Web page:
And you know what—I believe that we will write incredible stories.
But I also believe that it’s a lot more work to form a career in writing than we actually believe it is.
Yes, writing needs to be about fun, about doing something we love. But writing professionally is also hard work. It’s dedication. It means throwing everything else aside to pursue that one thing that you want. It means pushing hard. It means forsaking fun in favor of deadlines. It means editing and writing and rewriting until you want to light your story on fire and shred your own brain.
And more than that—I think that people need to realize, it’s a lot harder to make it in the world today as a writer. There is SO MUCH available to read. And it takes SO MUCH work to get yourself out there, to get noticed, to even put out the amount of content necessary to keep your name noticed.
Writing professionally, the way most of us dream of writing, isn’t what it used to look like.
It used to be you could quit your job and sell your soul to writing and everything would turn out eventually. Nowadays, that’s a far off fairytale dream for the average person.
So in that way, I think it’s different than I imagined growing up.
But there was also a plus side that I never imagined. I grew up imagining the artist, the writer as a lonely person sitting in a room creating and destroying life all on their own.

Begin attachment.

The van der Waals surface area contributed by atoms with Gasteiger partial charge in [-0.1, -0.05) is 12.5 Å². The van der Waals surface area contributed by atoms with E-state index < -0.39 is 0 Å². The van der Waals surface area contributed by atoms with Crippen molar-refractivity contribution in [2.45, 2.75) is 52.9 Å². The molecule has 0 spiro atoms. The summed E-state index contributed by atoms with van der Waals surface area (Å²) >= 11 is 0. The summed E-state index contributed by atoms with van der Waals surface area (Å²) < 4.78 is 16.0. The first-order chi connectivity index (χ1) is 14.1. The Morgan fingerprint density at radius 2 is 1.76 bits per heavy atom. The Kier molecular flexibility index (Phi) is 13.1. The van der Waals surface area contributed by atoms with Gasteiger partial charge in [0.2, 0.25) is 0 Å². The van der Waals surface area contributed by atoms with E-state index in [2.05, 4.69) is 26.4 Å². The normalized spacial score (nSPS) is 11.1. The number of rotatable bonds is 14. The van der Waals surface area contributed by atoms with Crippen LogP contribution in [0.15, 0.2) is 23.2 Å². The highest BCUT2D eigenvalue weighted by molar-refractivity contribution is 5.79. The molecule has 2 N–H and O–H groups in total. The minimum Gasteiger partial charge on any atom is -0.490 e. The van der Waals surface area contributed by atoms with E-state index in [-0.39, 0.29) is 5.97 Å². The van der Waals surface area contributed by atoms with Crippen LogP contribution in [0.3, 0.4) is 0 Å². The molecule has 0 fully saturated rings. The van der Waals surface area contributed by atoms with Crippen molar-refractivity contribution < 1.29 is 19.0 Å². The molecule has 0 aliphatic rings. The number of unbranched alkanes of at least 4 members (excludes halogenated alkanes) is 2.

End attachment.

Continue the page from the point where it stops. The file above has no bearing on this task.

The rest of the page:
I discovered as I grew older, that being a writer is something I genuinely enjoy—not just for the act of writing itself, but for the other people I meet while doing it.
I have made so many wonderful friends as a writer and a mentor and a teacher of writing. And I have been able to make so many connections to the professional writing world because of the fact that I have a wonderful community of writers surrounding me.
The life of a writer is not solitary. We may spend much of our lives shut up in small rooms, but in reality, we are never alone.
What is your favorite part of the writing process? What is the most difficult part for you?
The writing process is a finicky creature. My favorite parts of the process change every time I work on a project. Every piece is so unique in its world, in its characters, in the birth of its narrative that I find myself enjoying something different every time that I have a new story lying newborn in my hands.